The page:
Globalization and Education
Characteristics, Dynamics,
Implications
IFE 2020
Leadership Institute
February 23-March 6, 2009
Defining Globalization
“…increased economic, cultural,
environmental, and social
interdependencies and new
transnational financial and political
formations arising out of the mobility of
capital, labor and information, with both
homogenizing and differentiating
tendencies.” (Jill Blackmore, 2000)
Some characteristics of Globalization:
Economic, political, social
 Increased exchange of goods, values, symbols
 new regimes of regulation (WTO, NFTA, etc.)
 World wide growth of market oriented societies
 Neo-liberalism as a global ideology: changing nature of
the state: and greater role for private sector
 Growing inequality
 Collapse of time and space--speeding up of change
 Impacts on both social and cultural homogenization and
differentiation-permeability of borders
 The centrality of migration to global change--a world of
slums
 Global environmental changes
Some Political Economy and Education Issues
 Changes in where work is done and how it is done. (If education
tends to conform to industrial system, how must education
change to conform to new order of production?)
 Emergence of knowledge economies and the network society.
(Castells) (What should be the content of education be in a
network society? How will people learn differently?)
 Consumerism, learning culture through consumption--the notion
of a world of goods. (Given the primacy of consumption, does it
come to function as a parallel education system? What do
people know? How do they know it?)
The Primacy of Management
 Managerialism as a new global ideology (How does
managerialism affect both the organization of
education, and its goals and values? How is it
changing notions of what constitutes education and
its worth to society?)
 Increasing privatization of education (What does
privatization do to education as a public good? What
are the social consequences of privatization of
education?)
The Particular Importance of Rapid
Urbanization
 Hyper-urbanization and migration. 2001 first time
50% of world’s population live in cities and urban
aggregates. 411 cities of over 1 million. Most
urbanization in Asia. Pace of urbanization outstrips
capacity of cities to provide infrastructure and
services
 Urbanization problematizes governance (including
education)
 Rapid urbanization compromises government’s
capacity to generate state resources
 Rapid urbanization closely associated with growing
inequality and absence of equity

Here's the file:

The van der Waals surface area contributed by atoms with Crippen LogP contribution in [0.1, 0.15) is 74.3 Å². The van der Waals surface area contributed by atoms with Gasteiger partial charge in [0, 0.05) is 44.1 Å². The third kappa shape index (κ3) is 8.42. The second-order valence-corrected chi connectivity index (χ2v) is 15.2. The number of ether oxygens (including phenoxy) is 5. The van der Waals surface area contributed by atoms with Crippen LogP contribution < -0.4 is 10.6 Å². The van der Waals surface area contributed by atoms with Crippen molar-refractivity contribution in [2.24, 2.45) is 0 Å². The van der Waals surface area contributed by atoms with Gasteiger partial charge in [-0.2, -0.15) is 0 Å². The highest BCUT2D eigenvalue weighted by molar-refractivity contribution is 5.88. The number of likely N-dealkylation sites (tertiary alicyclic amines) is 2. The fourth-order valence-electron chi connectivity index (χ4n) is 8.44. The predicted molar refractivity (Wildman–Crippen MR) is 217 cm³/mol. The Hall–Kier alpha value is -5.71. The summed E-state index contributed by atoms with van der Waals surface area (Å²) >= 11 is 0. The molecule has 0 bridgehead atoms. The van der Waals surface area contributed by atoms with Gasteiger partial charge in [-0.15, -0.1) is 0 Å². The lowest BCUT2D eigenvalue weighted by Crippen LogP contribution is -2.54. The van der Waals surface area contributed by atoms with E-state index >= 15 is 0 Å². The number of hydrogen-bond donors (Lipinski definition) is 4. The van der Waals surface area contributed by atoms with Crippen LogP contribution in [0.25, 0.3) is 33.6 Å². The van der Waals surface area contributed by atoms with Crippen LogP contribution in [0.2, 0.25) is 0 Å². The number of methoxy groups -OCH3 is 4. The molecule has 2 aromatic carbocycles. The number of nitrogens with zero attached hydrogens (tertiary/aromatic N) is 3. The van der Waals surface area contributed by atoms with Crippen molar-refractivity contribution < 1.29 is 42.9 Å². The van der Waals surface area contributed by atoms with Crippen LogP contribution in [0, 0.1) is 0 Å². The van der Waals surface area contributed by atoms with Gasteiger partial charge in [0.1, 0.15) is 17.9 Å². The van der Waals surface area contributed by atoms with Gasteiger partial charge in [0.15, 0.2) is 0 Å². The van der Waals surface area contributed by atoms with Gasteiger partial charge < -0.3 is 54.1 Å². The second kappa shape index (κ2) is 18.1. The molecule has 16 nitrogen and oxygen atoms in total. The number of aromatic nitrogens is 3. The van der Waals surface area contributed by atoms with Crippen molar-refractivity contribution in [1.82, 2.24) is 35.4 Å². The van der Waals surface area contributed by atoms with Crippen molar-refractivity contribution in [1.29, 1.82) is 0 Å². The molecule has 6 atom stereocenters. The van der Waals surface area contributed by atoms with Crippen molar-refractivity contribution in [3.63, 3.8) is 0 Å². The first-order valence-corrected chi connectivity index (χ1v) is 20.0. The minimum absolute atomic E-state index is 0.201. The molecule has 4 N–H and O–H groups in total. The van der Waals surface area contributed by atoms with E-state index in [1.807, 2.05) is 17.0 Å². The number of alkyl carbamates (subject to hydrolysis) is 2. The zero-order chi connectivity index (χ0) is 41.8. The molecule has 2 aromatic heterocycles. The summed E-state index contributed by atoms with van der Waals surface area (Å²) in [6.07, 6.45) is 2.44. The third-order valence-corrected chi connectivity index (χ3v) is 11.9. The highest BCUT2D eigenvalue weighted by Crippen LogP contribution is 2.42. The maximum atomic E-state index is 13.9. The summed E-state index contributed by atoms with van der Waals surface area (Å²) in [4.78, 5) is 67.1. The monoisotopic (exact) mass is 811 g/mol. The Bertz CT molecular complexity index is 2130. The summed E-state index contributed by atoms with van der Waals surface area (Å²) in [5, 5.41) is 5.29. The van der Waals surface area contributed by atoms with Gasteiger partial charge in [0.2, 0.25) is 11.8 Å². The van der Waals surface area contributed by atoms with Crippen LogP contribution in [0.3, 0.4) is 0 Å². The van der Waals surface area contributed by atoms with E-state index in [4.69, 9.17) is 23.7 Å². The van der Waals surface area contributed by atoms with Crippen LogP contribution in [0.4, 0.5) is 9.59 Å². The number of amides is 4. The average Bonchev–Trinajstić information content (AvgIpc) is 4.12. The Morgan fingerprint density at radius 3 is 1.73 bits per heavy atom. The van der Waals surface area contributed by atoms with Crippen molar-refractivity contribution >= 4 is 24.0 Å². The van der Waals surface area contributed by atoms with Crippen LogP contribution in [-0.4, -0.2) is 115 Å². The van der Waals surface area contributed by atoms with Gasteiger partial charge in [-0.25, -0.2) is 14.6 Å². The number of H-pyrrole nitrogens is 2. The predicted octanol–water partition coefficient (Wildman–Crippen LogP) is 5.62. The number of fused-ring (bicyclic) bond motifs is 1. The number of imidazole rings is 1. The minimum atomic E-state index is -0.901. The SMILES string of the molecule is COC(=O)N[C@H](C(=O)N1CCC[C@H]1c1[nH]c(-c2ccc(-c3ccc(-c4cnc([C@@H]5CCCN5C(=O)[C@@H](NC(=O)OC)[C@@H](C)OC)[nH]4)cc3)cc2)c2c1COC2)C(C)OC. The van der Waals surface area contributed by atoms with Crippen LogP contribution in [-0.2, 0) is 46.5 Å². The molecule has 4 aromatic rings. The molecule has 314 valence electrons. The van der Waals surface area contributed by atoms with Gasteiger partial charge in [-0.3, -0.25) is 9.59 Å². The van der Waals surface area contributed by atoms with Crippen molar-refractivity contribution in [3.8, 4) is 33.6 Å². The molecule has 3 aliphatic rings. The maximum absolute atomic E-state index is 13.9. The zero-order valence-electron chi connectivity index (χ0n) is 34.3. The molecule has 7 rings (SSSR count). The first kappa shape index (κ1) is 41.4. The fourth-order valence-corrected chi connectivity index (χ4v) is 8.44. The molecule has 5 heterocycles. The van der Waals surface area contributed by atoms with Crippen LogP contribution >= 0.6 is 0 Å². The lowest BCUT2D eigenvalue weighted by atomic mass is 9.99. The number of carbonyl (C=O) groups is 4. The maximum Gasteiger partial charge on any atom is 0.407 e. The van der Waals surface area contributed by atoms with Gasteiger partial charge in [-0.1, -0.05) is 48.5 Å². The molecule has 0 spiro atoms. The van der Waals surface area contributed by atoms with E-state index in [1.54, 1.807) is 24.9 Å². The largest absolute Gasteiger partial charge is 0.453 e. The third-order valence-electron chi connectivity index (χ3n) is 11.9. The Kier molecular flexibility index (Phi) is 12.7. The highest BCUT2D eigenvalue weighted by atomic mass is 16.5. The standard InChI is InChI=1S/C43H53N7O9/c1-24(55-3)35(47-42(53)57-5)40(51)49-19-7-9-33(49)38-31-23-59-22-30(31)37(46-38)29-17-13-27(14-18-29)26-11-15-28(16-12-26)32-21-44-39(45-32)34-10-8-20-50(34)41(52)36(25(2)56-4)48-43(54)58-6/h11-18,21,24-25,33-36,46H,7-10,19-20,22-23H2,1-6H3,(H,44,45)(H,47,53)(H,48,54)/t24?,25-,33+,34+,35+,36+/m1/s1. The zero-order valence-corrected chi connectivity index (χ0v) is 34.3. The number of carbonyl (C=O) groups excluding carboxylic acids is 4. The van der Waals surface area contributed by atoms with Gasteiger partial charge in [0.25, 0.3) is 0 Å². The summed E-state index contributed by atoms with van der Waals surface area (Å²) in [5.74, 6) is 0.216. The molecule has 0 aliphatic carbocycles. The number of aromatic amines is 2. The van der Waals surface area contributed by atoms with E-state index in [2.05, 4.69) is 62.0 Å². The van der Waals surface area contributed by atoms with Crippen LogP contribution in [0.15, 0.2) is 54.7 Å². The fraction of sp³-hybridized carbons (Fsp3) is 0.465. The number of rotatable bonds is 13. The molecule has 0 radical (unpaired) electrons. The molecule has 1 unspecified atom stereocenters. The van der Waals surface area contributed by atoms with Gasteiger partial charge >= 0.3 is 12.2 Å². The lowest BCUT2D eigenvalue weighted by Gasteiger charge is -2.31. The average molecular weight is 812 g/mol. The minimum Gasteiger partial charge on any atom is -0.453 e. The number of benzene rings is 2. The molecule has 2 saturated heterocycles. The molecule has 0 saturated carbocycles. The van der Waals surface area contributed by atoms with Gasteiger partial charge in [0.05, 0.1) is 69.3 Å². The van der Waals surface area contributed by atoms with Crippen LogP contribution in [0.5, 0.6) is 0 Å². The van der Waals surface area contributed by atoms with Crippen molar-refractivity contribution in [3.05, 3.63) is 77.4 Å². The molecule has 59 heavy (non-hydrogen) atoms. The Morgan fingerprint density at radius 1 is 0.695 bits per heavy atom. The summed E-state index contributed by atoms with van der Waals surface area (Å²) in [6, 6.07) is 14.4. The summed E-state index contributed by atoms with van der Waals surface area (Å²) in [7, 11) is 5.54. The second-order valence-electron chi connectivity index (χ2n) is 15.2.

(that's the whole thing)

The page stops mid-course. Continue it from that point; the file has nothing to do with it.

“Without concerted action on the part of the municipal authorities,
national governments, civil society actors and the international
community, the number of slum dwellers is likely to increase in
most developing countries. And if no serious action is taken, the
number of slum dwellers worldwide is projected to rise over the
next 30 years to about 2 billion.”Kofi Annan
.
In developing regions, slum dwellers account for 43 per cent of
the population in contrast to about 6 per cent in more developed
regions. In sub-Saharan Africa the proportion of urban residents in
slums is highest at 71.9 per cent, according to the report. Oceania
had the lowest at 24.1 per cent. South-central Asia accounted for
58 per cent, east Asia for 36.4 per cent, western Asia for 33.1 per
cent, Latin America and the Caribbean for 31.9 per cent, north
Africa for 28.2 per cent and southeast Asia for 28 per cent. . UN
Habitat: The Challenge of Slums
“World’s of education”
 Global cosmopolitanism and resistance (fundamentalism,
localism, anti-globalism)
 Media: The duality of control and information overload
 Religion in a globalized world: fundamentalism as a response to
rapid change
 The expansion and retreat of civil society. (Educating through
and about civil society)
 Technology issues: digital world, digital divide, and the
explosion of knowledge; the increasing plurality of knowledge
Education’s Future
 Given that contemporary globalization is about change, increases in
rate and kind, what should education be about?
 Looking at demographic trends and implications for the nature of the
state, can the state meet educational needs in populations?
 In the great rush to the cities, what happens to the “left behind”?
 What are the implications of demographics for what people are taught
in terms of content and cultural capability? (Who will you work for, what
will you do, what languages will you speak in doing them?)
 In a world of increasing interdependence how does cross border
education affect traditional “national” education?
 Given increased income and cultural inequalities, is the “rationalizing”
role of education in national societies over?
 In an world of ever-increasing complexity, what are our obligations to
teach “how the world works”? And, who will do it? And, how would we
know?
 In a world of recession--coming on the heels of decades of growth-what will be the fate of education in terms of funding, state
commitments, etc?
Did You Know?
http://www.youtube.com/watch?v=ljbI363A2Q
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Globalization and Eduction - East